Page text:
Flood victims risk contracting diseases and being electrocuted in the aftermath of Britain's floods crisis.
Hurricane-strength winds exceeding 108mph and the the wettest January since 1766 have forced thousands of residents to protect or evacuate their homes.
Amost 70,000 homes remain without power across England and Wales and the River Thames has swelled to its highest ever levels along some stretches.
While residents are afforded a reprieve from the rain, there is an invisible danger lurking in the floodwater: disease.
Rising waters could be swarming with harmful bacteria and residents also face risks after the clean-up operation has started.
Paul Hunter, professor of health protection at University of East Anglia, said it was important flood victims took precautions to stay safe.
"One of the big issues when there is heavy rainfall is overflowing sewers," he said.
"Clearly, when that happens, anything that is in the sewer can start to flow in the floodwater and there will be faecal matter and contamination.
"Most of the pathogens that cause diarrhoeal disease require you to drink the contaminated water but unless people have fallen into the floodwater, I think that is an unlikely threat. Diseases like cholera and typhoid are not problems in this country."
He warned it could take months for the clean-up operation to be complete and said residents should be careful if they are handling electronics.
"One thing that kills people is electricity. Often when there are floods the power will fail and some homes' wiring won't have circuit breaks, which can be fatal in wet conditions.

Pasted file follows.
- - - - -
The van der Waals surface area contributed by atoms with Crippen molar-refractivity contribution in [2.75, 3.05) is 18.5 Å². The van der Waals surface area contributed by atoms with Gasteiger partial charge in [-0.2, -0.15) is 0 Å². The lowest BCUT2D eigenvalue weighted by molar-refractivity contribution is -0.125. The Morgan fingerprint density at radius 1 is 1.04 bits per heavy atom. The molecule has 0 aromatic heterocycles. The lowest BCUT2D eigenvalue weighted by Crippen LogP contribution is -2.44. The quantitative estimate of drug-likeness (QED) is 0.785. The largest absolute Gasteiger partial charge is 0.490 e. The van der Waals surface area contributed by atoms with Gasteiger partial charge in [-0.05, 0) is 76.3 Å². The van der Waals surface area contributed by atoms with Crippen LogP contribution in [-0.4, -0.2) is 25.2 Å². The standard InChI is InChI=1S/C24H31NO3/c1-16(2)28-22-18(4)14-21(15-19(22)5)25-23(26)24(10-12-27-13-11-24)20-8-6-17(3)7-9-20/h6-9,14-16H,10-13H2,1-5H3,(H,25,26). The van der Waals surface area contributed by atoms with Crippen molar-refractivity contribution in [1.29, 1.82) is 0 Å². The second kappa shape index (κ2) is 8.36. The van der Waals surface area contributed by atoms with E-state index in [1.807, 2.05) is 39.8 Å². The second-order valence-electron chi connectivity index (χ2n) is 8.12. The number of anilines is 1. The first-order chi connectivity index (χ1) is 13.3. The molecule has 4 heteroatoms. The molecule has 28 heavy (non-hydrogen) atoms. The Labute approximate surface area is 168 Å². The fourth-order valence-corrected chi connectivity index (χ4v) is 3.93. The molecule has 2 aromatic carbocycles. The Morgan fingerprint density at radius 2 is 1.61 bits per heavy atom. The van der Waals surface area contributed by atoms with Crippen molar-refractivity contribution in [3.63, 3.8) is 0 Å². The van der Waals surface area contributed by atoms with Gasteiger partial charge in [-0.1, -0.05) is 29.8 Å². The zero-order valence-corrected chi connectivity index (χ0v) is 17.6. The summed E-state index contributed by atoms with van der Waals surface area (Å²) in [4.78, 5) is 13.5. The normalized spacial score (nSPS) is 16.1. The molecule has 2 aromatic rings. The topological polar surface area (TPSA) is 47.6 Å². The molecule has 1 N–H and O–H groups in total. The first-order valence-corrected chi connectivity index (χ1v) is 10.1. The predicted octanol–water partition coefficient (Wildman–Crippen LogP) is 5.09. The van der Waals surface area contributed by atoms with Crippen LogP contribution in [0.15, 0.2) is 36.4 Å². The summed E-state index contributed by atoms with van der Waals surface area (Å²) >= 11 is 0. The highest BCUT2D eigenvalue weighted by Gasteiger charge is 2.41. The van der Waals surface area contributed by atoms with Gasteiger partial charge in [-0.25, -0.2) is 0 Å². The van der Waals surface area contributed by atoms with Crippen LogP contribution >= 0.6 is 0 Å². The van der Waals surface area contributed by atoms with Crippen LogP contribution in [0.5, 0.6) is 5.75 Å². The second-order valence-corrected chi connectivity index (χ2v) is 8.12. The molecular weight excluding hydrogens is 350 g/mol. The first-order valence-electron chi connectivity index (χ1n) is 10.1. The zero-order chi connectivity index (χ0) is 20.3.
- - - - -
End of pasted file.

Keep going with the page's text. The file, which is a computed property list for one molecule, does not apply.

"Post-flooding, properties can suffer from mould growth and residents can contract allergic chest problems. Asthmatics can suffer in a post-flooding environment.
"People who have private water supplies, those who might get their water from a well for example, can be affected if the ground surrounding the source becomes flooded and contaminated. But the water can be treated by processes like boiling it, for example."
Another hazard is that caused by water mixing with fuel and then funelling into homes, but Hunter also said residents can suffer more than physical harm.
He added: "A main concern is also psychological effects. People can become very distressed by floods, particularly the elderly, who often do not like being relocated.
"The first thing you have got to do is make sure drinking water is safe. If you are on the mains then wait for advice from the utility company. But if you use a private supply - and a lot of people affected by the floods might do because they live in rural areas - then the water should always be treated or await reassurance before drinking it."